Kamut: An ancient grain that's enjoying a modern comeback
Kamut is a type of wheat characterized by its larger kernels (twice the size of normal wheat) and nutty sweet, almost buttery grain flavor. Though still an underrated and underused grain, it's known as the "high-energy wheat" because it packs a delicious protein punch with impressive levels of healthy fatty acids.
Though the grains are now seeded and scattered all over the U.S., their history shows that the existence of the glanced-over grain is sort of a miracle.
The story dates back to a time following WWII, when a U.S. airman was said to have taken a handful of the grains from a stone box (some say tomb) near Dashare, Egypt. The small handful was then brought to the States, where the airman handed the grains off to a friend who then mailed them off to his father, a wheat farmer in Montana.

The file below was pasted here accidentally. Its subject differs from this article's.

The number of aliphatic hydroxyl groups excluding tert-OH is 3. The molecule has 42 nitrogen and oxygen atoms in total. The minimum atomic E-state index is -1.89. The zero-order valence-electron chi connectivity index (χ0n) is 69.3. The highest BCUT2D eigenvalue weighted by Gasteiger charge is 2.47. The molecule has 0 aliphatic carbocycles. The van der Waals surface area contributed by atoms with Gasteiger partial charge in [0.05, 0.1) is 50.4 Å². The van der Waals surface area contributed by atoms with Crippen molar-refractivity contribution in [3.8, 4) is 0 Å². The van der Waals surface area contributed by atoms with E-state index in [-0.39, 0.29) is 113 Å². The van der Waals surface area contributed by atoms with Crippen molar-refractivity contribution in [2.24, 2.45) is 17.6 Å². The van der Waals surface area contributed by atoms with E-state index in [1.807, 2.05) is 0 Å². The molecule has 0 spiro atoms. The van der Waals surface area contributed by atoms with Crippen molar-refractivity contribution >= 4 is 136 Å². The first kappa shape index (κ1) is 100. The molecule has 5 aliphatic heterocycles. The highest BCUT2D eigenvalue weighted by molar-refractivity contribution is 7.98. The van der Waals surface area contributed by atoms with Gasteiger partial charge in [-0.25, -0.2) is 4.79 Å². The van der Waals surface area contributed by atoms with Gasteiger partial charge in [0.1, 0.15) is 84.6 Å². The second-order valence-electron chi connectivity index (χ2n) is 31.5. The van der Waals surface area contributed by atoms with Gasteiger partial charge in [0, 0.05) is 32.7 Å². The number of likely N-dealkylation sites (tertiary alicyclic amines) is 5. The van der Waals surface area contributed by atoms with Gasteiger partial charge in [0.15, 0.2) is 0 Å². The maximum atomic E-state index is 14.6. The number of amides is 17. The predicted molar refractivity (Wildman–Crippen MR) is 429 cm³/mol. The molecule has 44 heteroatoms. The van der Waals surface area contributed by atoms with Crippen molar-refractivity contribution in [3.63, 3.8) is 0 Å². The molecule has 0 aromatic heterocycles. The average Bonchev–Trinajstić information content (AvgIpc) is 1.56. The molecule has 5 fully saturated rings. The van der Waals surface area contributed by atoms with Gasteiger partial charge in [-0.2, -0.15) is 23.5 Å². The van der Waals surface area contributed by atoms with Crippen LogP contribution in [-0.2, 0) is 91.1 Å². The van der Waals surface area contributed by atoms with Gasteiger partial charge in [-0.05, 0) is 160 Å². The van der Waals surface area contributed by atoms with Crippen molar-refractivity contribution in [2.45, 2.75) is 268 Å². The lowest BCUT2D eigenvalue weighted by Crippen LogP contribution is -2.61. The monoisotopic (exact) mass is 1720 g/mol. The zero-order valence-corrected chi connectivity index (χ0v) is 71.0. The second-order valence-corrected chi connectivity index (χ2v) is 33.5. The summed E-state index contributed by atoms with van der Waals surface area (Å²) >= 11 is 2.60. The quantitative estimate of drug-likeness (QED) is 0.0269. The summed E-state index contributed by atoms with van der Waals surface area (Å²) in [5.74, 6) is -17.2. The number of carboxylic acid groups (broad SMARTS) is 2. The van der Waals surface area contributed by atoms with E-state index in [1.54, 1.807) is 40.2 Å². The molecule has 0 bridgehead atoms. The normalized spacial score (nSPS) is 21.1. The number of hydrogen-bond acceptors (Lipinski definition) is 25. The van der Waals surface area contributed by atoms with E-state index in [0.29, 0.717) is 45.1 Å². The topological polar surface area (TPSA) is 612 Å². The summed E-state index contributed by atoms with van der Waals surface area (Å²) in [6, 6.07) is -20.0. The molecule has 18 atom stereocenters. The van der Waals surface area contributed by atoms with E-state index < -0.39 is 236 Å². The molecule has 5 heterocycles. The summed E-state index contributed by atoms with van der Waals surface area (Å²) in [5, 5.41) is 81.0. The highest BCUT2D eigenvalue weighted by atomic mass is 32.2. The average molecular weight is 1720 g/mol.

The grains were planted and harvested to be shown off at a local fair. From then on, the grain kernels were rumored to be a novelty from an Egyptian tomb; thus Kamut acquired the name “King Tut’s Wheat.” The grain was later revived to stay in 1977 by T. Mack Quinn and his son Bob, who named the kernels “Kamut,” Egyptian for wheat.
Kamut flour is now used to bake denser breads, crackers, and pastries. But I personally love the kernels as a filling topping for tossed salads or a texture and protein addition to soups and stews.